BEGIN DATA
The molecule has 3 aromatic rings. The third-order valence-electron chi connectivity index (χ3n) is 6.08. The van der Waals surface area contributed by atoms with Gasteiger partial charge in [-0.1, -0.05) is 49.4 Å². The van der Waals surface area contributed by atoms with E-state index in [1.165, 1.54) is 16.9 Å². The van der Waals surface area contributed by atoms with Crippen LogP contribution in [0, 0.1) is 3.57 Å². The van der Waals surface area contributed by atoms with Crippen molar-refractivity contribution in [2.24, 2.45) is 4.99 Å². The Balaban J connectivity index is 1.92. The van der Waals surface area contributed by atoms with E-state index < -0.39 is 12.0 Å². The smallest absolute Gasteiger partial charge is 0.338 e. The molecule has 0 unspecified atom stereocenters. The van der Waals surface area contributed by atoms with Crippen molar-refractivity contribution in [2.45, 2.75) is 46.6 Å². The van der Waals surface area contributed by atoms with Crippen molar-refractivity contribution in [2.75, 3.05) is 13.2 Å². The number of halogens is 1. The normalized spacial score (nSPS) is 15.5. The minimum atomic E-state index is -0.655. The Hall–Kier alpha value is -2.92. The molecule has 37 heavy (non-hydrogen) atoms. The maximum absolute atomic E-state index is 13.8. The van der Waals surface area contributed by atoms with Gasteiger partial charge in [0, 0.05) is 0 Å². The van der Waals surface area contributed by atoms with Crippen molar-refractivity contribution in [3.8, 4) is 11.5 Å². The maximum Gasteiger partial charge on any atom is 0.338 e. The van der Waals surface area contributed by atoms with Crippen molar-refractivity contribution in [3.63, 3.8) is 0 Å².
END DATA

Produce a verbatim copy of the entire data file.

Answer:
The molecule has 3 aromatic rings. The third-order valence-electron chi connectivity index (χ3n) is 6.08. The van der Waals surface area contributed by atoms with Gasteiger partial charge in [-0.1, -0.05) is 49.4 Å². The van der Waals surface area contributed by atoms with E-state index in [1.165, 1.54) is 16.9 Å². The van der Waals surface area contributed by atoms with Crippen LogP contribution in [0, 0.1) is 3.57 Å². The van der Waals surface area contributed by atoms with Crippen molar-refractivity contribution in [2.24, 2.45) is 4.99 Å². The Balaban J connectivity index is 1.92. The van der Waals surface area contributed by atoms with E-state index < -0.39 is 12.0 Å². The smallest absolute Gasteiger partial charge is 0.338 e. The molecule has 0 unspecified atom stereocenters. The van der Waals surface area contributed by atoms with Crippen molar-refractivity contribution in [2.45, 2.75) is 46.6 Å². The van der Waals surface area contributed by atoms with Crippen molar-refractivity contribution in [2.75, 3.05) is 13.2 Å². The number of halogens is 1. The normalized spacial score (nSPS) is 15.5. The minimum atomic E-state index is -0.655. The Hall–Kier alpha value is -2.92. The molecule has 37 heavy (non-hydrogen) atoms. The maximum absolute atomic E-state index is 13.8. The van der Waals surface area contributed by atoms with Gasteiger partial charge in [0, 0.05) is 0 Å². The van der Waals surface area contributed by atoms with Crippen molar-refractivity contribution in [3.8, 4) is 11.5 Å². The maximum Gasteiger partial charge on any atom is 0.338 e. The van der Waals surface area contributed by atoms with Crippen molar-refractivity contribution in [3.63, 3.8) is 0 Å².